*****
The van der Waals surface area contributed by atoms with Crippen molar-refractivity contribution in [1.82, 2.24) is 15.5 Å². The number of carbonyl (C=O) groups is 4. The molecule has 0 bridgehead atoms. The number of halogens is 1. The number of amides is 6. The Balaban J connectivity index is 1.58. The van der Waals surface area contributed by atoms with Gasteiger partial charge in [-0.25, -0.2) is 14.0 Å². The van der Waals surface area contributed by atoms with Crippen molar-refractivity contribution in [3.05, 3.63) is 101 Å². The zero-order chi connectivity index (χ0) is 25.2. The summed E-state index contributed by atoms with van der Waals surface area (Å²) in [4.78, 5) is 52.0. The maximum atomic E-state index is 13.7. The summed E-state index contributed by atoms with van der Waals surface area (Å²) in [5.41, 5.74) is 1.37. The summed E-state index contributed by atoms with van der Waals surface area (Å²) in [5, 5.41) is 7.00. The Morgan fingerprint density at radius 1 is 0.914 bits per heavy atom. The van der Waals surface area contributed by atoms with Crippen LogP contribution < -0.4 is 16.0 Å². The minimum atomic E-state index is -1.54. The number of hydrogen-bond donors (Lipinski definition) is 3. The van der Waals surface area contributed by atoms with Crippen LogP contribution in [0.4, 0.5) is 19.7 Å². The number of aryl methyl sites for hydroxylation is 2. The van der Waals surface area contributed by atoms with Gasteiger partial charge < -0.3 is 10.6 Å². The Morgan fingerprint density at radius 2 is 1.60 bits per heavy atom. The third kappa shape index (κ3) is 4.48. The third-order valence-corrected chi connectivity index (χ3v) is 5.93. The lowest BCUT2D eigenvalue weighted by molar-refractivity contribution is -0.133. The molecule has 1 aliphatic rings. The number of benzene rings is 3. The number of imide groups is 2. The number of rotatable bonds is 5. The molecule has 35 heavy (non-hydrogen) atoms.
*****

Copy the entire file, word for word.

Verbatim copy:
The van der Waals surface area contributed by atoms with Crippen molar-refractivity contribution in [1.82, 2.24) is 15.5 Å². The number of carbonyl (C=O) groups is 4. The molecule has 0 bridgehead atoms. The number of halogens is 1. The number of amides is 6. The Balaban J connectivity index is 1.58. The van der Waals surface area contributed by atoms with Gasteiger partial charge in [-0.25, -0.2) is 14.0 Å². The van der Waals surface area contributed by atoms with Crippen molar-refractivity contribution in [3.05, 3.63) is 101 Å². The zero-order chi connectivity index (χ0) is 25.2. The summed E-state index contributed by atoms with van der Waals surface area (Å²) in [4.78, 5) is 52.0. The maximum atomic E-state index is 13.7. The summed E-state index contributed by atoms with van der Waals surface area (Å²) in [5.41, 5.74) is 1.37. The summed E-state index contributed by atoms with van der Waals surface area (Å²) in [5, 5.41) is 7.00. The Morgan fingerprint density at radius 1 is 0.914 bits per heavy atom. The van der Waals surface area contributed by atoms with Crippen LogP contribution < -0.4 is 16.0 Å². The minimum atomic E-state index is -1.54. The number of hydrogen-bond donors (Lipinski definition) is 3. The van der Waals surface area contributed by atoms with Crippen LogP contribution in [0.4, 0.5) is 19.7 Å². The number of aryl methyl sites for hydroxylation is 2. The van der Waals surface area contributed by atoms with Gasteiger partial charge < -0.3 is 10.6 Å². The Morgan fingerprint density at radius 2 is 1.60 bits per heavy atom. The third kappa shape index (κ3) is 4.48. The third-order valence-corrected chi connectivity index (χ3v) is 5.93. The lowest BCUT2D eigenvalue weighted by molar-refractivity contribution is -0.133. The molecule has 1 aliphatic rings. The number of benzene rings is 3. The number of imide groups is 2. The number of rotatable bonds is 5. The molecule has 35 heavy (non-hydrogen) atoms.